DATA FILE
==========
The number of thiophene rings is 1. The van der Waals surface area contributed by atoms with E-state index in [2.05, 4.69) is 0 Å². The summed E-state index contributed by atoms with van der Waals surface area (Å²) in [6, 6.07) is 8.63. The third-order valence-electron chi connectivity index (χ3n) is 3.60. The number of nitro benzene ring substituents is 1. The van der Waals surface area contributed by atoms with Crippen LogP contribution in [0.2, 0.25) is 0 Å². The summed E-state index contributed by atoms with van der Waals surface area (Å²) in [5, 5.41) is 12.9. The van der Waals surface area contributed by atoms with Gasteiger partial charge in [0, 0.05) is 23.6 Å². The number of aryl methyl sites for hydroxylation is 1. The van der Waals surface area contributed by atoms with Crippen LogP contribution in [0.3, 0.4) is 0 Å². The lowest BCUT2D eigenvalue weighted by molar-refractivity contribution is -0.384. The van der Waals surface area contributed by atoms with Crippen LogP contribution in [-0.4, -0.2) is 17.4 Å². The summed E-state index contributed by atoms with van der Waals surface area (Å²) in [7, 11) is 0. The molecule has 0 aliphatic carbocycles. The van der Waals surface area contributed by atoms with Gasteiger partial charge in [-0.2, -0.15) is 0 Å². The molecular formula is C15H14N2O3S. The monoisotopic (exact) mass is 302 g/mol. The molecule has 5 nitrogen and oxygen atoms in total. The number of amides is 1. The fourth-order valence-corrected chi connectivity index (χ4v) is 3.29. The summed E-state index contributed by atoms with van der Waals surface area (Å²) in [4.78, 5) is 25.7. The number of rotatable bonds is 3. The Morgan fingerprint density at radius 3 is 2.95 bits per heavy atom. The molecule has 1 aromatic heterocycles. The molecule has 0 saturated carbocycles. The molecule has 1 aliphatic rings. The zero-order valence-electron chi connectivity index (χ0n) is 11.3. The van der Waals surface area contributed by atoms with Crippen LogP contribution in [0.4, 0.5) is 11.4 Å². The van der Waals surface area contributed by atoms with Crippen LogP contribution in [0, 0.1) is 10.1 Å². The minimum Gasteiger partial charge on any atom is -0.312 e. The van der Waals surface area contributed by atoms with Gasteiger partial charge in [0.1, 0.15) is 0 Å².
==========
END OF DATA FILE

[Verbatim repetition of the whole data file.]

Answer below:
The number of thiophene rings is 1. The van der Waals surface area contributed by atoms with E-state index in [2.05, 4.69) is 0 Å². The summed E-state index contributed by atoms with van der Waals surface area (Å²) in [6, 6.07) is 8.63. The third-order valence-electron chi connectivity index (χ3n) is 3.60. The number of nitro benzene ring substituents is 1. The van der Waals surface area contributed by atoms with Crippen LogP contribution in [0.2, 0.25) is 0 Å². The summed E-state index contributed by atoms with van der Waals surface area (Å²) in [5, 5.41) is 12.9. The van der Waals surface area contributed by atoms with Gasteiger partial charge in [0, 0.05) is 23.6 Å². The number of aryl methyl sites for hydroxylation is 1. The van der Waals surface area contributed by atoms with Crippen LogP contribution in [0.3, 0.4) is 0 Å². The lowest BCUT2D eigenvalue weighted by molar-refractivity contribution is -0.384. The van der Waals surface area contributed by atoms with Crippen LogP contribution in [-0.4, -0.2) is 17.4 Å². The summed E-state index contributed by atoms with van der Waals surface area (Å²) in [7, 11) is 0. The molecule has 0 aliphatic carbocycles. The van der Waals surface area contributed by atoms with Gasteiger partial charge in [-0.2, -0.15) is 0 Å². The molecular formula is C15H14N2O3S. The monoisotopic (exact) mass is 302 g/mol. The molecule has 5 nitrogen and oxygen atoms in total. The number of amides is 1. The fourth-order valence-corrected chi connectivity index (χ4v) is 3.29. The summed E-state index contributed by atoms with van der Waals surface area (Å²) in [4.78, 5) is 25.7. The number of rotatable bonds is 3. The Morgan fingerprint density at radius 3 is 2.95 bits per heavy atom. The molecule has 1 aromatic heterocycles. The molecule has 0 saturated carbocycles. The molecule has 1 aliphatic rings. The zero-order valence-electron chi connectivity index (χ0n) is 11.3. The van der Waals surface area contributed by atoms with Crippen LogP contribution in [0.4, 0.5) is 11.4 Å². The van der Waals surface area contributed by atoms with Crippen LogP contribution in [0, 0.1) is 10.1 Å². The minimum Gasteiger partial charge on any atom is -0.312 e. The van der Waals surface area contributed by atoms with Gasteiger partial charge in [0.1, 0.15) is 0 Å².